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The Renku Sessions: Junicho verse #12

renku_300

I’m Sandra Simpson, and I have served as your guide through the composition of this 12-verse junicho.

Let me begin by saying how proud I am of all the submitting poets. You did a great job with moon verse candidates – in fact, there were so many good ones I won’t pick any out for special mention (bar one, see below). Please, each of you, give yourself a pat on the back. You let your hair down, got limbered up and the result was a sack full of verses that could have been used. You made my job difficult, which, believe it or not, is a plus!

However, as with most things in life, there can be only one winner …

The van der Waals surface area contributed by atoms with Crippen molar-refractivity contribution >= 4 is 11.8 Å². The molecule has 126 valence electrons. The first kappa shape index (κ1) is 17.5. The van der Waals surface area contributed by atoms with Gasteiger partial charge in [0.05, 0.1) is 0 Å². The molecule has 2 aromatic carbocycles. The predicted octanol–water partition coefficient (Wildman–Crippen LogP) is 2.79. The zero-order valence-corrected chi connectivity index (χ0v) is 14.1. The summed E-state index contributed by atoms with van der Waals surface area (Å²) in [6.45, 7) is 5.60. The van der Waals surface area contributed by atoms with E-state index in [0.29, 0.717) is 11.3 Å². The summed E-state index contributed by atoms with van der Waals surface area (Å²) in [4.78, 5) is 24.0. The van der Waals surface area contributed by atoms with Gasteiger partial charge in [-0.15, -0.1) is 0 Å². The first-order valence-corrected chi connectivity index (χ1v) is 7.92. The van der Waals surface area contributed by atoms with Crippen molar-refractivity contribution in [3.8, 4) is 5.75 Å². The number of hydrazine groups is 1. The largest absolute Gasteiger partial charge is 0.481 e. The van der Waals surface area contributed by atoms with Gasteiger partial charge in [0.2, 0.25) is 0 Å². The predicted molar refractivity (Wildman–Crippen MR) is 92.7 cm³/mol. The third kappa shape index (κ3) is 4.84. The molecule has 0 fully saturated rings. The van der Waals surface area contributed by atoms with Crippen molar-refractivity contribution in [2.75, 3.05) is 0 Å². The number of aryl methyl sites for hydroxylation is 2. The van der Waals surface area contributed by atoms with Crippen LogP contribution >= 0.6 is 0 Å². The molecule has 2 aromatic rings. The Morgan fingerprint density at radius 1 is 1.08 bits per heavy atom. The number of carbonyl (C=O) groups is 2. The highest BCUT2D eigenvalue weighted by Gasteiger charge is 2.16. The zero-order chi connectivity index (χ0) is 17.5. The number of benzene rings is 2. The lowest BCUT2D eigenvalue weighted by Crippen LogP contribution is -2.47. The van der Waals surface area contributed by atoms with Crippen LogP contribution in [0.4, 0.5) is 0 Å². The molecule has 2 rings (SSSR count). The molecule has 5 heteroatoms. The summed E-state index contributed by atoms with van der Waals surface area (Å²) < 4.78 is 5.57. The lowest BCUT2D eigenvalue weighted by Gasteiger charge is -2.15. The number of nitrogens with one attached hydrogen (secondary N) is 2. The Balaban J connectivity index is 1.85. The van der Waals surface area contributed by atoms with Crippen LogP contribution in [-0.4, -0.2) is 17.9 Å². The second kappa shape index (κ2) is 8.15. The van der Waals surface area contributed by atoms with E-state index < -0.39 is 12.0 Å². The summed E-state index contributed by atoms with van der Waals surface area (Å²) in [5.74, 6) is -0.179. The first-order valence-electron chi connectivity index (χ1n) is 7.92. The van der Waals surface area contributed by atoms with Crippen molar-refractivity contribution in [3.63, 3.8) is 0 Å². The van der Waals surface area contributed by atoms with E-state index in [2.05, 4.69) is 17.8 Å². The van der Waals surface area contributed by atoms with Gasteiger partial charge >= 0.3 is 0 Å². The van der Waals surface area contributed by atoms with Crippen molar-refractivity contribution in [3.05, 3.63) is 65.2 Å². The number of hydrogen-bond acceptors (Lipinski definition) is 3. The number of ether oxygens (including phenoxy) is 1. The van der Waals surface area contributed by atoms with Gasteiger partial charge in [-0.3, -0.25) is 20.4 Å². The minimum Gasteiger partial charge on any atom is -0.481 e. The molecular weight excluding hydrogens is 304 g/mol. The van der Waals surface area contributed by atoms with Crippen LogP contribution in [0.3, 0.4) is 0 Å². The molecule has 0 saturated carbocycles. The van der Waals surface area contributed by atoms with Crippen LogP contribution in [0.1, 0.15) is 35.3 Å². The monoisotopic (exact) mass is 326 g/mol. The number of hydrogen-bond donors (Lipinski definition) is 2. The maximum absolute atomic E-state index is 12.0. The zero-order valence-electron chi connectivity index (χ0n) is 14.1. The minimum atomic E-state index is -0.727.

halfway across the world
a skein of clouds halfway
across the moon

– Michael Henry Lee

What an elegant and beautiful verse this is, perfect for its position. The rhythm, reinforced by the repeating “halfway across”, is beguiling and the whole image has the right amount of painterly dreaminess. Michael has also cleverly used two orbs in his verse – Earth and the moon – without stating that the moon is full. That’s left for the reader to figure out, or not. Echo, upon echo.

For me, the link to the previous verse is one of “spirit” (if you’ll pardon the pun). The people clinking their single malts (which may or may not be the colour of the moon) could be parting or have just arrived from different parts of the planet – travellers anyway, just like the clouds and the moon. And after a dram or two on that darkening balcony, I daresay the talk slows and their minds begin to drift (gathering woolly clouds). The story is yours to discover and fill out, which is just how it should be.